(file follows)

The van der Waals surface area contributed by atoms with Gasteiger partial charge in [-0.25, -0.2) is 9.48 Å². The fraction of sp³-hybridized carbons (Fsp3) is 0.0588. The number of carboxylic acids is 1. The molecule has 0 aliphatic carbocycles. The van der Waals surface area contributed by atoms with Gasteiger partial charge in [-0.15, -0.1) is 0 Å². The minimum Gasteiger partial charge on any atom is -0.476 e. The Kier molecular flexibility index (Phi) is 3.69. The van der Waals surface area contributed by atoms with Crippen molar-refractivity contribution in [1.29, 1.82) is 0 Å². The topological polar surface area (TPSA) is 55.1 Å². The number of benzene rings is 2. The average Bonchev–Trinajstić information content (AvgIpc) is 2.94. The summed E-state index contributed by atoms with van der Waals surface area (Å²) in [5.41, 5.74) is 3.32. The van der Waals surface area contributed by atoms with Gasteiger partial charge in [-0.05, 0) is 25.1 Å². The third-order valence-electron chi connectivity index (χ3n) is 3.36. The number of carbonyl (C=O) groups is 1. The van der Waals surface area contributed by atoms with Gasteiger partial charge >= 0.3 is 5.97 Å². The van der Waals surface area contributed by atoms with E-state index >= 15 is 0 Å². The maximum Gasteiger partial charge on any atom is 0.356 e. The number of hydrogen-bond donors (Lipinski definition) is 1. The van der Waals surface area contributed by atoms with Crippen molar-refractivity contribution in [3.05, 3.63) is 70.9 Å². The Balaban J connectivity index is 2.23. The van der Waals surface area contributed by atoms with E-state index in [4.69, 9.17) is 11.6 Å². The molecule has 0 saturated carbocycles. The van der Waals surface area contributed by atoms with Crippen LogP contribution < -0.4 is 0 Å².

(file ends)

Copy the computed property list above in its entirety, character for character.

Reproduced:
The van der Waals surface area contributed by atoms with Gasteiger partial charge in [-0.25, -0.2) is 9.48 Å². The fraction of sp³-hybridized carbons (Fsp3) is 0.0588. The number of carboxylic acids is 1. The molecule has 0 aliphatic carbocycles. The van der Waals surface area contributed by atoms with Gasteiger partial charge in [-0.15, -0.1) is 0 Å². The minimum Gasteiger partial charge on any atom is -0.476 e. The Kier molecular flexibility index (Phi) is 3.69. The van der Waals surface area contributed by atoms with Crippen molar-refractivity contribution in [1.29, 1.82) is 0 Å². The topological polar surface area (TPSA) is 55.1 Å². The number of benzene rings is 2. The average Bonchev–Trinajstić information content (AvgIpc) is 2.94. The summed E-state index contributed by atoms with van der Waals surface area (Å²) in [5.41, 5.74) is 3.32. The van der Waals surface area contributed by atoms with Gasteiger partial charge in [-0.05, 0) is 25.1 Å². The third-order valence-electron chi connectivity index (χ3n) is 3.36. The number of carbonyl (C=O) groups is 1. The van der Waals surface area contributed by atoms with Gasteiger partial charge >= 0.3 is 5.97 Å². The van der Waals surface area contributed by atoms with E-state index >= 15 is 0 Å². The maximum Gasteiger partial charge on any atom is 0.356 e. The number of hydrogen-bond donors (Lipinski definition) is 1. The van der Waals surface area contributed by atoms with Crippen molar-refractivity contribution in [3.05, 3.63) is 70.9 Å². The Balaban J connectivity index is 2.23. The van der Waals surface area contributed by atoms with E-state index in [4.69, 9.17) is 11.6 Å². The molecule has 0 saturated carbocycles. The van der Waals surface area contributed by atoms with Crippen LogP contribution < -0.4 is 0 Å².